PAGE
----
Having Children After Cancer

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Various studies have found that women who survived breast cancer then subsequently had children did not have a greater risk of dying from breast cancer. This is reassuring for women who want to start a family or have more children after being diagnosed of breast cancer.

However, there are still no solid answers as to the risk in pregnancy after breast cancer treatment.

Waiting period advised

Breast cancer is relatively rare in young women; more than three-quarters of cases occur in women over age 50. As improved treatments help more young women survive breast cancer, the question of whether to have a child later becomes increasingly important.

Indeed, many doctors still advise a waiting period. Patients are usually told to wait two years if they have negative [lymph] nodes, and five years if they have positive nodes, so that the really aggressive disease will become known before they get pregnant.

Factors to consider

Although few studies have been done, none have found evidence that pregnancy after successful breast cancer treatment increases the risk of the disease coming back. But as breast cancer is strongly influenced by hormones, the changing hormonal levels during pregnancy could have some effect on a woman who has already had the disease.

Further research is also needed to determine what risk pregnancy may pose to breast cancer survivors, and if that risk is influenced by factors like age, race or disease characteristics.

Careful consideration critical

The decision for breast cancer survivors who are thinking about getting pregnant is a very complex and personal one.

Breast cancer survivors who need to discuss the issue thoroughly with their families and their doctors. Women should talk to their doctors about:

  • Their breast cancer prognosis – including the chance of having a recurrence.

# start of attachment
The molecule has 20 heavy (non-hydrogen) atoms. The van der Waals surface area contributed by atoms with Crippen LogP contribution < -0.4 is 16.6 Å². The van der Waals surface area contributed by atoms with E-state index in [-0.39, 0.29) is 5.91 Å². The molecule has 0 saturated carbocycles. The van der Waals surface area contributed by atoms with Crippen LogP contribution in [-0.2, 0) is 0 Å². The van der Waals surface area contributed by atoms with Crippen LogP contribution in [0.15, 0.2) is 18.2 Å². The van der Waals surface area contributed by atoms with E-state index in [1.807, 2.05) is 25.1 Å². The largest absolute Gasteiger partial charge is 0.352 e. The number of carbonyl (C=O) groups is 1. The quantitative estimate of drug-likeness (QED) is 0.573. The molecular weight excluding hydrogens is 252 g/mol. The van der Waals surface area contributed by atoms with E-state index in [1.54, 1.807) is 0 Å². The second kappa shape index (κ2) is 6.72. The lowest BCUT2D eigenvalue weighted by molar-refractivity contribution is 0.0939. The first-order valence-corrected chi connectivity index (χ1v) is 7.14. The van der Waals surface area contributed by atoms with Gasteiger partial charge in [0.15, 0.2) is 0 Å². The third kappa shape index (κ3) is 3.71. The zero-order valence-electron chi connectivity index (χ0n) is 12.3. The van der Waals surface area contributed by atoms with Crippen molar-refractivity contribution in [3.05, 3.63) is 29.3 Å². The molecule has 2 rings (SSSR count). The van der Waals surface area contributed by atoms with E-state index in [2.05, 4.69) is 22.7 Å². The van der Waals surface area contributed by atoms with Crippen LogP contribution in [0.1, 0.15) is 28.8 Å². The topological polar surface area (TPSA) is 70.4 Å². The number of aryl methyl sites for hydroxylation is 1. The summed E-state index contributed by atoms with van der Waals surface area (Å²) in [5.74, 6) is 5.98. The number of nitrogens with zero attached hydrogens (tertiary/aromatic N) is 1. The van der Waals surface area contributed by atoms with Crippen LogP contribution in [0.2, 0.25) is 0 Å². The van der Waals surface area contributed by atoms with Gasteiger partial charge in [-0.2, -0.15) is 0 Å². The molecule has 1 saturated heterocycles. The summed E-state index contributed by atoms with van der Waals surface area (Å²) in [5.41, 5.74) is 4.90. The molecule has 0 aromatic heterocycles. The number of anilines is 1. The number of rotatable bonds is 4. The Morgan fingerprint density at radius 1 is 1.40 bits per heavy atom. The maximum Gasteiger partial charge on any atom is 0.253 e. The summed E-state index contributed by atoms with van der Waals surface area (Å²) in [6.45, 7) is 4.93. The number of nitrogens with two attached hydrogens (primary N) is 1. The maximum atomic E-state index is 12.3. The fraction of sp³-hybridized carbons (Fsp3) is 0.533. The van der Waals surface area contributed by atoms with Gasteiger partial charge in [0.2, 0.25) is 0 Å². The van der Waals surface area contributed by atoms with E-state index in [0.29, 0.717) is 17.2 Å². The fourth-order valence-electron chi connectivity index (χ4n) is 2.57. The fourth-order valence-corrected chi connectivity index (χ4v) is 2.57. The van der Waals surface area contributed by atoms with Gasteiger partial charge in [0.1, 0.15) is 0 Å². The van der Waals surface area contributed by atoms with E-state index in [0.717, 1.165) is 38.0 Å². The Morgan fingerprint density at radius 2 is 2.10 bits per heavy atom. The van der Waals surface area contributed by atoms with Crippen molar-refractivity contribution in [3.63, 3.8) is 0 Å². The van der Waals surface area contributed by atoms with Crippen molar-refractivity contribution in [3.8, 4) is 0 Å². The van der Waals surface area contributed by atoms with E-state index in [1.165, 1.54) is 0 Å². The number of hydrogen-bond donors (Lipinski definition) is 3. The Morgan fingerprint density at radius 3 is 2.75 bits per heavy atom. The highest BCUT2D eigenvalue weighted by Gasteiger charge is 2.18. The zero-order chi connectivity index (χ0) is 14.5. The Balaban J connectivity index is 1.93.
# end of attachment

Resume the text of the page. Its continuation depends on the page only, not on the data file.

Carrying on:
• The appropriate duration of the waiting period to prevent the risk of relapse.
  • Other related health problems such as heart damage from chemotherapy drugs that could be exacerbated by pregnancy.
  • Managing breast cancer if it were to return.

Other relevant issues

  • Fear of recurrence or dying and its effect on caring for a child. Some women may not want to risk becoming pregnant when they may not live long enough to raise the child. Others, however, may believe that, even if they do die while their child is young, they will be able to give their child the love and care it needs to grow up to be a well-adjusted adult.
  • Passing on family traits. Some breast cancer survivors with a strong family history of the disease may not want to pass on a potentially high risk of cancer to future generations. Others may feel very positive about passing on a range of family traits and believe that a child deserves the chance to enjoy life even if the child may, as an adult, face the possibility of illness.
  • Going through early menopause. Another important issue for survivors to consider is the potential for early menopause. Caused by chemotherapy, early menopause essentially ends a woman’s chance for a natural pregnancy and childbirth. The closer a woman is to her natural menopause, the more likely it is that chemotherapy will hasten menopause.
  • Breastfeeding. Certain treatments for breast cancer can have an impact on a woman’s ability to breastfeed. For women who have had a mastectomy or breast conserving surgery plus radiation, breastfeeding from the untreated breast should be relatively normal. More problematic is feeding from the treated breast following breast conserving surgery plus radiation. Both the surgery and radiation therapy can harm tissue that is critical to breastfeeding. While studies show that feeding from the treated breast is possible (and that the milk produced is safe for the infant), they also show that it is uncommon.